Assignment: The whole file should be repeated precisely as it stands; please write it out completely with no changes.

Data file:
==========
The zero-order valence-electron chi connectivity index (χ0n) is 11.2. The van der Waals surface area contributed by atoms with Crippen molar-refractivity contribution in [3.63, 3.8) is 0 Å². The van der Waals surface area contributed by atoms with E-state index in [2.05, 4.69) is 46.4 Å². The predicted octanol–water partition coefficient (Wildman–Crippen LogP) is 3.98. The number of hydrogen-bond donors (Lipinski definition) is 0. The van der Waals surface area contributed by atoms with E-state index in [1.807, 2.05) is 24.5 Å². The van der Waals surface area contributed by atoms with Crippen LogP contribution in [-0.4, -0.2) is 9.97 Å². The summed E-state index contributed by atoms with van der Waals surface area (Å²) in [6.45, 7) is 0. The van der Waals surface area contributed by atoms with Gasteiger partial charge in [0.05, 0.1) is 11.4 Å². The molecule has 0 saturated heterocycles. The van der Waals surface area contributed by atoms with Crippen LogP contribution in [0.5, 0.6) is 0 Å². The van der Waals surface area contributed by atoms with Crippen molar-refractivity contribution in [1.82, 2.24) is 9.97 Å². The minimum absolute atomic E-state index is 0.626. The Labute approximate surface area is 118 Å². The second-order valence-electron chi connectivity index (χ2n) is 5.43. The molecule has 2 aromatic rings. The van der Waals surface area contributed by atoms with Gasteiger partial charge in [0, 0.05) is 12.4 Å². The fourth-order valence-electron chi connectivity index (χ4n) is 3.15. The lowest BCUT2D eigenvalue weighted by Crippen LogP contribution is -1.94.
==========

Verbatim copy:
The zero-order valence-electron chi connectivity index (χ0n) is 11.2. The van der Waals surface area contributed by atoms with Crippen molar-refractivity contribution in [3.63, 3.8) is 0 Å². The van der Waals surface area contributed by atoms with E-state index in [2.05, 4.69) is 46.4 Å². The predicted octanol–water partition coefficient (Wildman–Crippen LogP) is 3.98. The number of hydrogen-bond donors (Lipinski definition) is 0. The van der Waals surface area contributed by atoms with E-state index in [1.807, 2.05) is 24.5 Å². The van der Waals surface area contributed by atoms with Crippen LogP contribution in [-0.4, -0.2) is 9.97 Å². The summed E-state index contributed by atoms with van der Waals surface area (Å²) in [6.45, 7) is 0. The van der Waals surface area contributed by atoms with Gasteiger partial charge in [0.05, 0.1) is 11.4 Å². The molecule has 0 saturated heterocycles. The van der Waals surface area contributed by atoms with Crippen LogP contribution in [0.5, 0.6) is 0 Å². The van der Waals surface area contributed by atoms with Crippen molar-refractivity contribution in [1.82, 2.24) is 9.97 Å². The minimum absolute atomic E-state index is 0.626. The Labute approximate surface area is 118 Å². The second-order valence-electron chi connectivity index (χ2n) is 5.43. The molecule has 2 aromatic rings. The van der Waals surface area contributed by atoms with Gasteiger partial charge in [0, 0.05) is 12.4 Å². The fourth-order valence-electron chi connectivity index (χ4n) is 3.15. The lowest BCUT2D eigenvalue weighted by Crippen LogP contribution is -1.94.